Alan Nakagawa discusses Peace Resonance; Hiroshima/ Wendover, a sound-based semi-autobiographical work that combines the interior ambiance of the Hiroshima Atomic Dome and the Wendover Hangar to explore ideas about peace, war, sound and the Japanese-American experience. This artwork, begun in October 2016, is supported by funding from the Art Matters Foundation, the City of Hiroshima, the City of Los Angeles and the Center for Land Use Interpretation.

Lectures

A Proposal on the Table: Wolfsonian Public Humanities Lab

Nightingale-Brown House

The Wolfsonian–FIU Museum on Miami Beach, which holds the largest permanent collection of material tracing the development of the modern age, has proposed the creation of a new space and academic enterprise to be called the Wolfsonian Public Humanities Lab. This new endeavor will bring together professors from across the humanities, humanities students, and the community into conversation with the extensive collection held by the museum.

Lectures

Abandoning Museum Neutrality

Nightingale-Brown House

The Tenement Museum was founded in 1988 with a clear social justice mission – to help modern Americans empathize with the ongoing immigrant experience. But being an activist museum is hardly straightforward. Is it possible to take a non-partisan political stand and still please a diverse audience of visitors, donors, and board members? What does this look like in education programs? Behind the scenes? Let's discuss.

Lectures

Arts/Advocacy: Strategies and Challenges

Nightingale-Brown House

Debi Cornwall's photographs of former Guantánamo detainees make up the exhibition Welcome to Camp America: Beyond Gitmo, in our Carriage House Gallery from September 14 - October 19, 2017. In this presentation, Cornwall will use her work on Guantánamo Bay as a starting point for discussion on art as/in advocacy. We'll explore how to infiltrate institutions to gain access and raise funds, how to develop a plan of action, and ideas for confronting challenges along the way. That evening, you are invited to attend the exhibition opening at 5pm.

Lectures

Making it Work: Deploying Public Humanities Skills in Public Sector Positions

Nightingale-Brown House

As Public Humanists, we all have a tremendous diversity of skills and interests, and during our time in the program, we refine those skills and hone those interests in preparation for long and fulfilling professional careers. Because of our adaptability, these careers can take any number of tracts. During this lunch talk, we’ll talk about how these skills can be great assets to the public sector, from working in government historical/cultural organizations like the National Park Service to managing construction projects for museums and cultural facilities at the state level.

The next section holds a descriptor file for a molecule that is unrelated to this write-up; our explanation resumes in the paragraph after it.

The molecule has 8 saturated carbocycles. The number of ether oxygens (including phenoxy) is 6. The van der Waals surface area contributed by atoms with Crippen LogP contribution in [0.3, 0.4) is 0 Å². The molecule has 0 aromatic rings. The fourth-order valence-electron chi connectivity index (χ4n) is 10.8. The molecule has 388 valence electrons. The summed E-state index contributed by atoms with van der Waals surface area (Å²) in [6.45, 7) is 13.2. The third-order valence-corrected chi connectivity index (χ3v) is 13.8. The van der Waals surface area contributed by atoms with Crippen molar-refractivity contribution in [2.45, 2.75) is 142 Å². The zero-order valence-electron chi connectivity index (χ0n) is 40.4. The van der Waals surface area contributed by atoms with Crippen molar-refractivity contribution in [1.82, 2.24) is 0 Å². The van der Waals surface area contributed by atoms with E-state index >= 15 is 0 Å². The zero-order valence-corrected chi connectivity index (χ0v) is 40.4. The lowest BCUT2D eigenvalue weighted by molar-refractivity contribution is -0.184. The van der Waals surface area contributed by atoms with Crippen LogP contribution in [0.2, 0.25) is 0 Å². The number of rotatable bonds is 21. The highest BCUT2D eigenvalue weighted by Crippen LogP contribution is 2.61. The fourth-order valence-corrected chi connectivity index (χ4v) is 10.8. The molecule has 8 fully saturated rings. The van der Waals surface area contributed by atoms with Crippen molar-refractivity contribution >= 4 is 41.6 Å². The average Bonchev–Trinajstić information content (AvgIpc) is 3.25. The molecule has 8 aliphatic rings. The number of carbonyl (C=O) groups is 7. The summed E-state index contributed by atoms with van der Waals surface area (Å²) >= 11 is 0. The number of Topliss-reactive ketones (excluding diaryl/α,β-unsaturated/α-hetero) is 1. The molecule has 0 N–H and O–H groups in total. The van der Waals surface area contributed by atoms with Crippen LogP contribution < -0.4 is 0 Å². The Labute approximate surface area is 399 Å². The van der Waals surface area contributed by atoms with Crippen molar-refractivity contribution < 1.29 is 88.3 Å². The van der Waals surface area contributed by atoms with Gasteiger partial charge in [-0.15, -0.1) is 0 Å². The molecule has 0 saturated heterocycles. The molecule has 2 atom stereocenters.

Lectures

Works on Memory: Memory-Works

Nightingale-Brown House

The architect practices an art of ethical and purposeful transformation, creating spaces that frame human experience and contribute to a better future. While we imagine projects that leave traces over the skin of the earth, our process often lies in unveiling, unearthing, uncovering as well as anchoring histories and memories in and onto territories, cities and sites. It is in the face of catastrophes, historic traumas, and human injustices that the architect’s (and the artist’s) roles become increasingly complex, problematic and, hopefully, necessary.

Lectures

#NoDAPL and Settler Indigenization

Nightingale-Brown House

Tying together four "moments" in the fight against the Dakota Access Pipeline, this presentation will look at the ways settlers incorporated or distanced themselves from the movement at Standing Rock, and the ways the media narratives reinforced problematic stereotypes of Native peoples through their reporting. In a fight that should be centered on Indigenous peoples and their rights, what are the ways non-Natives usurped and shifted the narrative?

Lectures

Defiant Braceros: How Migrant Workers Fought for Racial, Sexual, and Political Freedom

Nightingale-Brown House

This talk interrogates the private lives of migrant men who participated in the Bracero Program (1942– 1964), a binational agreement between the United States and Mexico that allowed hundreds of thousands of Mexican workers to enter this country on temporary work permits.

Lectures

Vital Little Plans: A Conversation about Jane Jacobs and Public Writing

Nightingale-Brown House

Many consider Jane Jacobs the most influential urban thinker of the twentieth century. In "Vital Little Plans", Zipp and Storring collect for the first time a career-spanning selection of her short writings on a wide range of topics, from urban design to economics to morality, feminism to environmentalism, protest to politics. In this talk, the editors will explore the difficult process of collecting, curating, and interpreting the anthology, the delicate balance of honoring and challenging Jacobs's legacy, and what we can learn from her dual life as a public intellectual and activist.